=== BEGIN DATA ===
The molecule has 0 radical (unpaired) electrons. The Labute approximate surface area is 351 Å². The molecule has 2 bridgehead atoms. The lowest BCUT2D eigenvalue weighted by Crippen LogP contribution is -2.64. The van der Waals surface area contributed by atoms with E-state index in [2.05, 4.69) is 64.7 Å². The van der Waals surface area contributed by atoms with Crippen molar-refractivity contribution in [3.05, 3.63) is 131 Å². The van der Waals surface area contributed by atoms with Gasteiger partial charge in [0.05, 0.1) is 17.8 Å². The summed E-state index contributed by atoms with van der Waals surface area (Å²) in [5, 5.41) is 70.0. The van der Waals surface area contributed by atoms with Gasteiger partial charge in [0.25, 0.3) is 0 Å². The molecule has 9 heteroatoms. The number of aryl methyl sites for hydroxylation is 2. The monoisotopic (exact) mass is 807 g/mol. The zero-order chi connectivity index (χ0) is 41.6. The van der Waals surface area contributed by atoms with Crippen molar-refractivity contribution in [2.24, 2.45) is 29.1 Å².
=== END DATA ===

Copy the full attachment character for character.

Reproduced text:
The molecule has 0 radical (unpaired) electrons. The Labute approximate surface area is 351 Å². The molecule has 2 bridgehead atoms. The lowest BCUT2D eigenvalue weighted by Crippen LogP contribution is -2.64. The van der Waals surface area contributed by atoms with E-state index in [2.05, 4.69) is 64.7 Å². The van der Waals surface area contributed by atoms with Crippen molar-refractivity contribution in [3.05, 3.63) is 131 Å². The van der Waals surface area contributed by atoms with Gasteiger partial charge in [0.05, 0.1) is 17.8 Å². The summed E-state index contributed by atoms with van der Waals surface area (Å²) in [5, 5.41) is 70.0. The van der Waals surface area contributed by atoms with Gasteiger partial charge in [0.25, 0.3) is 0 Å². The molecule has 9 heteroatoms. The number of aryl methyl sites for hydroxylation is 2. The monoisotopic (exact) mass is 807 g/mol. The zero-order chi connectivity index (χ0) is 41.6. The van der Waals surface area contributed by atoms with Crippen molar-refractivity contribution in [2.24, 2.45) is 29.1 Å².